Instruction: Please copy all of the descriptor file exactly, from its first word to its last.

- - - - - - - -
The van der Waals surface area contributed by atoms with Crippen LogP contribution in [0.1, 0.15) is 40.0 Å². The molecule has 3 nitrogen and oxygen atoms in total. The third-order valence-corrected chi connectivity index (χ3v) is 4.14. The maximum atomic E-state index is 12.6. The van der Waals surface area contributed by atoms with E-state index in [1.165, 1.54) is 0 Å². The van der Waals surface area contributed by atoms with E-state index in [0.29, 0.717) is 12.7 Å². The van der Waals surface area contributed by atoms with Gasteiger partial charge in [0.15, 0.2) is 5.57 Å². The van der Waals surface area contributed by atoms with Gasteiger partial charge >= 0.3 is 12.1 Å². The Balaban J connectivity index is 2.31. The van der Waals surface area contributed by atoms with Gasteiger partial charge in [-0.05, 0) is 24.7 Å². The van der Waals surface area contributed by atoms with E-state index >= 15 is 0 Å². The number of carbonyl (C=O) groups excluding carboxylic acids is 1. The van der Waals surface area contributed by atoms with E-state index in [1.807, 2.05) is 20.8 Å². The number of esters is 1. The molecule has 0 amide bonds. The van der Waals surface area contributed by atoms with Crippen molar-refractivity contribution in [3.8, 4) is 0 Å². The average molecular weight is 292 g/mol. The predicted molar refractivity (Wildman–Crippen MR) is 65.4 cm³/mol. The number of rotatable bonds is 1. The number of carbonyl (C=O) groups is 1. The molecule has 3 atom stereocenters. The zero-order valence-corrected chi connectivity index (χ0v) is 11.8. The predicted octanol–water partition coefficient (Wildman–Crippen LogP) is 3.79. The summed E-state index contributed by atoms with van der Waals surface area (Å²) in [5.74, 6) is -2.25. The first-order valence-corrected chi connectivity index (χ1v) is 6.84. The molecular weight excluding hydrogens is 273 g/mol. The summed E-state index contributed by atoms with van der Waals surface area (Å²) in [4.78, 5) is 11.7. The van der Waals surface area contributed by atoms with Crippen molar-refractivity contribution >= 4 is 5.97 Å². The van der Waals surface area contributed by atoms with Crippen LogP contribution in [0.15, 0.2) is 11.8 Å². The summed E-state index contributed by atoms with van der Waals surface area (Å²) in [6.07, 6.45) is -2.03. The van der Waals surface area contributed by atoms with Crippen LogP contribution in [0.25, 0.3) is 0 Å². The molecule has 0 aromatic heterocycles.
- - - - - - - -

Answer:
The van der Waals surface area contributed by atoms with Crippen LogP contribution in [0.1, 0.15) is 40.0 Å². The molecule has 3 nitrogen and oxygen atoms in total. The third-order valence-corrected chi connectivity index (χ3v) is 4.14. The maximum atomic E-state index is 12.6. The van der Waals surface area contributed by atoms with E-state index in [1.165, 1.54) is 0 Å². The van der Waals surface area contributed by atoms with E-state index in [0.29, 0.717) is 12.7 Å². The van der Waals surface area contributed by atoms with Gasteiger partial charge in [0.15, 0.2) is 5.57 Å². The van der Waals surface area contributed by atoms with Gasteiger partial charge >= 0.3 is 12.1 Å². The Balaban J connectivity index is 2.31. The van der Waals surface area contributed by atoms with Gasteiger partial charge in [-0.05, 0) is 24.7 Å². The van der Waals surface area contributed by atoms with E-state index >= 15 is 0 Å². The number of carbonyl (C=O) groups excluding carboxylic acids is 1. The van der Waals surface area contributed by atoms with E-state index in [1.807, 2.05) is 20.8 Å². The number of esters is 1. The molecule has 0 amide bonds. The van der Waals surface area contributed by atoms with Crippen molar-refractivity contribution in [3.8, 4) is 0 Å². The average molecular weight is 292 g/mol. The predicted molar refractivity (Wildman–Crippen MR) is 65.4 cm³/mol. The number of rotatable bonds is 1. The number of carbonyl (C=O) groups is 1. The molecule has 3 atom stereocenters. The zero-order valence-corrected chi connectivity index (χ0v) is 11.8. The predicted octanol–water partition coefficient (Wildman–Crippen LogP) is 3.79. The summed E-state index contributed by atoms with van der Waals surface area (Å²) in [5.74, 6) is -2.25. The first-order valence-corrected chi connectivity index (χ1v) is 6.84. The molecular weight excluding hydrogens is 273 g/mol. The summed E-state index contributed by atoms with van der Waals surface area (Å²) in [4.78, 5) is 11.7. The van der Waals surface area contributed by atoms with Crippen molar-refractivity contribution >= 4 is 5.97 Å². The van der Waals surface area contributed by atoms with Crippen LogP contribution in [0.15, 0.2) is 11.8 Å². The summed E-state index contributed by atoms with van der Waals surface area (Å²) in [6.07, 6.45) is -2.03. The van der Waals surface area contributed by atoms with Crippen LogP contribution in [0.25, 0.3) is 0 Å². The molecule has 0 aromatic heterocycles.